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Speech by SEN at "Climate Action in Europe and Hong Kong - a Continuing Conversation" Forum (English only)
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     Following is the speech given by the Secretary for the Environment, Mr Edward Yau, on Climate Action for a Low Carbon Economy at "Climate Action in Europe and Hong Kong - a Continuing Conversation" Forum today (May 4):

Commissioner Hedgegaard, distinguished guests, ladies and gentlemen,

     Good afternoon. On behalf of Hong Kong, I would like to extend a very warm welcome to Commissioner Hedgegaard.  I understand that this morning, you have joined a renowned congregation of representatives from consumer groups  from around the world in discussing how we could empower consumers in the green economy.  This session here provides an equally V if not more V important piece to the global climate action.  The continued dialogue between Europe and Hong Kong and, indeed, between different levels of the global community, be it among nations, regions and cities, is essential to the fight against climate change.  And I say this because climate change is a global issue.  It knows no boundary.


Ongoing Conversation with the International Community

     As an international financial centre, Hong Kong prides itself on strong Mainland and international connections and outlook in the many aspects of our city's economic development.  There is no difference in the areas of environmental protection and climate change.  As a member of the Asia Pacific Economic Co-operation (APEC), we are among the 21 APEC economies to adopt the Sydney Declaration.  

     We are an active participant in the C40 Cities V Climate Leadership Group and have recently joined the Steering Committee to help chart the way forward for this inter-city effort to combat climate change.  In addition to hosting the C40 conference in Hong Kong last year, we will be joining the C40 Summit in Sao Paulo later this month.  

Building a Low Carbon City

     Underpinning our active outward engagement is the commitment and belief locally that Hong Kong, as a responsible global citizen, should play its humble part in combating climate change.  Due to the service-oriented nature of our economy and thanks to the compact city layout, the per capita greenhouse gas (GHG) emissions of Hong Kong stands at about six tonnes, putting us slightly below the world average of seven tonnes per person.  But there is no ground for complacency as Hong Kong positions ourselves as a global city, we believe that greater prosperity will also call for greater responsibility.

     We have proposed to set for ourselves the target of bringing down our carbon intensity by 50-60% by 2020.  This target matches well and in fact surpasses the 40-45% carbon intensity reduction pledged by the Central People's Government in late 2009 in Copenhagen.  The adoption of such a progressive target not only demonstrates Hong Kong's commitment to become a low-carbon city.  It also reinforces our country's determination to face up to the challenge of combating climate change.  With the achievement of the target, Hong Kong's GHG emissions will see an absolute reduction of 19-33% in 10 years' time.  In order to achieve the proposed target, we need to formulate a multiple package of measures ranging from energy mix to energy efficiency.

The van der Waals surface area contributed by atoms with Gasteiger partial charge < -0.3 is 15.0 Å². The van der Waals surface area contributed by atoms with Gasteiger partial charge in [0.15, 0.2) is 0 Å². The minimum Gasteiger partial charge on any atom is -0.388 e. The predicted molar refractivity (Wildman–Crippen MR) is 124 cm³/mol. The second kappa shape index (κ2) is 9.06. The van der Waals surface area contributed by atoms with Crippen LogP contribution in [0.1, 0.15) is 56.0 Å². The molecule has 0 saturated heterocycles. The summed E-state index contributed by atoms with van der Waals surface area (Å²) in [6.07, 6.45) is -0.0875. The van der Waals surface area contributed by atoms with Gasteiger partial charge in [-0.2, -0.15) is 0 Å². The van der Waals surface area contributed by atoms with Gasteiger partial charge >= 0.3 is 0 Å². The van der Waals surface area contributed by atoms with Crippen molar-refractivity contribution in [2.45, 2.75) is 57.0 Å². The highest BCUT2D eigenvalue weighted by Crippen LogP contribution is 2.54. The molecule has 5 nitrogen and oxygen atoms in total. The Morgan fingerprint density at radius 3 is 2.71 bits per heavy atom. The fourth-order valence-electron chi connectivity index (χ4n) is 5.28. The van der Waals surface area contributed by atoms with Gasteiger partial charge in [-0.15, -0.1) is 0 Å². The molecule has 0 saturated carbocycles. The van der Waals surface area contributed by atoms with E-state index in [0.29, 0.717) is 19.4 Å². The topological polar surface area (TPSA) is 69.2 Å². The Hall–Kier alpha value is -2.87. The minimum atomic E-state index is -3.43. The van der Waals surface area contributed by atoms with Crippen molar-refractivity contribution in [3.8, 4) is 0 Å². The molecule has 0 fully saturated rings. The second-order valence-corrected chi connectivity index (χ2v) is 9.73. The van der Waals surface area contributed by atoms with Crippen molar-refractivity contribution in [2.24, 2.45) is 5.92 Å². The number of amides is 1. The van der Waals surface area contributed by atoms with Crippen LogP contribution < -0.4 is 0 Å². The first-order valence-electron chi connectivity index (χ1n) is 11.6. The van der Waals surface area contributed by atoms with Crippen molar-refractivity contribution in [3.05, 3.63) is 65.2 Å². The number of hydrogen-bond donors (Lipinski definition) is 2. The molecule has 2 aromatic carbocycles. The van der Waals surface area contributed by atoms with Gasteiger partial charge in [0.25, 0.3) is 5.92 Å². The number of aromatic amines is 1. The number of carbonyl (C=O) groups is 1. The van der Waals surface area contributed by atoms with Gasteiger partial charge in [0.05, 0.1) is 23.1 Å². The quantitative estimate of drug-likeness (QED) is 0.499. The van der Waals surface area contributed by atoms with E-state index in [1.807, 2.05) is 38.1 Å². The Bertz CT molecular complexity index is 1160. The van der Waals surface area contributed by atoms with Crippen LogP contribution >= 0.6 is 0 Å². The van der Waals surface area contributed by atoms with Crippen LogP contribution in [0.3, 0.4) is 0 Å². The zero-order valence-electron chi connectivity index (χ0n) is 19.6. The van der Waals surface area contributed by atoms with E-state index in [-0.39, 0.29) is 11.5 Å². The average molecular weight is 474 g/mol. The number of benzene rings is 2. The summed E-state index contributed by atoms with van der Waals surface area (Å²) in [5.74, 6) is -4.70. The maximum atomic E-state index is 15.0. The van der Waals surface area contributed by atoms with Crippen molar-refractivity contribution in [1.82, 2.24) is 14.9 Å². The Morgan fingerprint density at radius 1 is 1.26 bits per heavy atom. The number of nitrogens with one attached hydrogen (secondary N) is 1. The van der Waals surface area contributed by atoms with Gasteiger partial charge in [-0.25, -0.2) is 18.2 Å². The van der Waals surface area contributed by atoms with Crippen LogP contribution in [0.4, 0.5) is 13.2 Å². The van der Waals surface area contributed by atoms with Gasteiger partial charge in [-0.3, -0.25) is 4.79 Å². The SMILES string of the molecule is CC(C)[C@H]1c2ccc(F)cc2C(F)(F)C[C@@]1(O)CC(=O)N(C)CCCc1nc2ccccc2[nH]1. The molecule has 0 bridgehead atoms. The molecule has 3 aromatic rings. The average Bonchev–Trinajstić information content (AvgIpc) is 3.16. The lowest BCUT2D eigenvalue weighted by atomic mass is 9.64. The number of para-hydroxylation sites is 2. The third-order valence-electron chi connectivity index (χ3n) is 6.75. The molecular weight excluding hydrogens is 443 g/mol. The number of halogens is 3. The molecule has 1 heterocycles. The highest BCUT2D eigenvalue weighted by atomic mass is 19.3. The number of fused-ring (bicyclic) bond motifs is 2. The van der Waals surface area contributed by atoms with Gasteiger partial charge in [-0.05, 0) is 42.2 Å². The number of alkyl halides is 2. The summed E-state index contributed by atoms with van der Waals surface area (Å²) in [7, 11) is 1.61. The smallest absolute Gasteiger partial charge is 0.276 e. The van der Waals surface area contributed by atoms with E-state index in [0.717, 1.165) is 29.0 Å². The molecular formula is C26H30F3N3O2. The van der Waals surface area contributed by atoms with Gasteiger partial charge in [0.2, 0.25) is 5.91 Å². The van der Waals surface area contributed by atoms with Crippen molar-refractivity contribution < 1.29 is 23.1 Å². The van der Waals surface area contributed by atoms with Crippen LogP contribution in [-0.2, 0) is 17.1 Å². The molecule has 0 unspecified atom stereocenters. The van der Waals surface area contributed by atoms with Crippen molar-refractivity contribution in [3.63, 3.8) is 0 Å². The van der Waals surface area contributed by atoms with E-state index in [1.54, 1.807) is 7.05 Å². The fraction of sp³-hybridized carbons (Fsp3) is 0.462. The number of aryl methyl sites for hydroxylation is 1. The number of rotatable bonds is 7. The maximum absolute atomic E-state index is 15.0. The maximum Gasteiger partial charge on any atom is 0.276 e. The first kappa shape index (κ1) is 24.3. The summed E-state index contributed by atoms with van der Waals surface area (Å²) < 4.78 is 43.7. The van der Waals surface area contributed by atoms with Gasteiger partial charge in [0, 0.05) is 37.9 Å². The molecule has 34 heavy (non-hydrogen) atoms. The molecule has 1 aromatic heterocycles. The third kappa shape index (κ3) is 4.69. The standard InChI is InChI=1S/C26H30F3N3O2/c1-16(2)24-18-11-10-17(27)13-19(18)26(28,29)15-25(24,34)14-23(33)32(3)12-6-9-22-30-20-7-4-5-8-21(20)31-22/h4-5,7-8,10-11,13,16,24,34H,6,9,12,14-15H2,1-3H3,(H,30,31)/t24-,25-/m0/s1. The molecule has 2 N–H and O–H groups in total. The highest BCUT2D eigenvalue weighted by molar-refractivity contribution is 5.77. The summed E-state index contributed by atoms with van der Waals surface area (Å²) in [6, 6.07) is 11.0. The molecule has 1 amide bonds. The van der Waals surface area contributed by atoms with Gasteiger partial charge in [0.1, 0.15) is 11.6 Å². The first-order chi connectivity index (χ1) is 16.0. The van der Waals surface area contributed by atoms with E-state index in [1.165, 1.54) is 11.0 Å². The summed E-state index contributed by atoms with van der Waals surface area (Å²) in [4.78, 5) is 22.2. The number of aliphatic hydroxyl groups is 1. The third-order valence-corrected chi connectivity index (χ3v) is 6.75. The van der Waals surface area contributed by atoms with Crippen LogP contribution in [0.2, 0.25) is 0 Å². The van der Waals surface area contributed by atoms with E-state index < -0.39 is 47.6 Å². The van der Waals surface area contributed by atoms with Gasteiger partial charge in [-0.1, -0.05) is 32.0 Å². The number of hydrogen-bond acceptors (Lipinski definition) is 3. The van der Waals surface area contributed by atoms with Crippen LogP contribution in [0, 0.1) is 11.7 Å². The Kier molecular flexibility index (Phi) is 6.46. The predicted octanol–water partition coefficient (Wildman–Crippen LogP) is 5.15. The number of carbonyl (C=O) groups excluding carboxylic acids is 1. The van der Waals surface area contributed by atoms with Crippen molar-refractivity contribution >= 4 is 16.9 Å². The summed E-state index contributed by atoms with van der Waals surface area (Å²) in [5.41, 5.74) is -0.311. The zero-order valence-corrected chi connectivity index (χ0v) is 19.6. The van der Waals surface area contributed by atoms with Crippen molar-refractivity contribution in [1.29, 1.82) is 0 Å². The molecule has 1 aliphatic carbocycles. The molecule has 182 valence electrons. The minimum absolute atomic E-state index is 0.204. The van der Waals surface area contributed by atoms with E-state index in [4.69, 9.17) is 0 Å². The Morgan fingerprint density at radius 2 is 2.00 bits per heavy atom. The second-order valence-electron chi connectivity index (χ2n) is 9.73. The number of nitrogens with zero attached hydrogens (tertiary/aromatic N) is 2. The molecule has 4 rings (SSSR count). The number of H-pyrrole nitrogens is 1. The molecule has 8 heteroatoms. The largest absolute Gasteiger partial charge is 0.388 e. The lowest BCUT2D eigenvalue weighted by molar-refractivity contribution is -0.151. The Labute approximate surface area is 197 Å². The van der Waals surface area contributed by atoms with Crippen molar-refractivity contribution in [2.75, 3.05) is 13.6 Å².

Revamping the Fuel Mix

     In Hong Kong, GHG emissions from the energy sector accounts for two-thirds of our total emission.  Cleaning up the energy sector is therefore of paramount importance.  A host of measures have been taken by the Government to control the GHG emissions from this sector.  For example, construction of coal-fired generation units has been banned since 1997.  We have also started to raise the proportion of using natural gas for local electricity generation.

     Promoting renewable energy is another key area of our clean energy strategy.  Our geographical constraints have put a limit on our potential for solar and wind-powered energy, while hydro-power is off the map.  But Hong Kong will stay tuned to the technological progress in these two areas, not just in Hong Kong but also in the region.  The Government is also providing financial incentives to power companies to encourage the use of more renewable energy (e.g. wind and solar energy), and there are already PV panels set up for generating electricity for connection to power grids.  The local power companies are also actively considering offshore windfarm projects.  

     As a waste-to-energy initiative, a project of utilising landfill gas for towngas production was embarked in 2008 at one of our three strategic landfills (e.g. North East New Territories landfill), which can reduce 135,000 tonnes of carbon dioxide emissions each year.  The waste-to-energy sector therefore carries much potential as a source of renewable energy in Hong Kong.

     Our plan is to develop organic waste facilities in two phases by 2020.  On their completion, the facilities will have a total daily treatment capacity of around 500 tonnes of organic waste.  At the same time, a sludge treatment facility is also being developed with an ultimate capacity of treating 2,000 tonnes of sludge a day.  The Government is actively planning to build an Integrated Waste Management Facility (IWMF) with a daily capacity of 3,000 tonnes.  Using advanced incineration as the core technology, the IWMF will reduce the volume of municipal solid waste treated by 90%, and  recover energy from the waste to generate sufficient electricity for some 100,000 households, achieving a reduction of half a million tonnes of carbon dioxide each year.

     Part of our new fuel mix formula is to increase the supply of imported nuclear from the current 23% to 50%.  We are in the process of re-examining the fuel mix in the light of the recent incident in Fukushima of Japan.  A safer use of nuclear energy is being called for but this should not deter the search for greener and cleaner fuel mix to replace the fossil fuel dominant power generation in Hong Kong.

Enhancing Energy Efficiency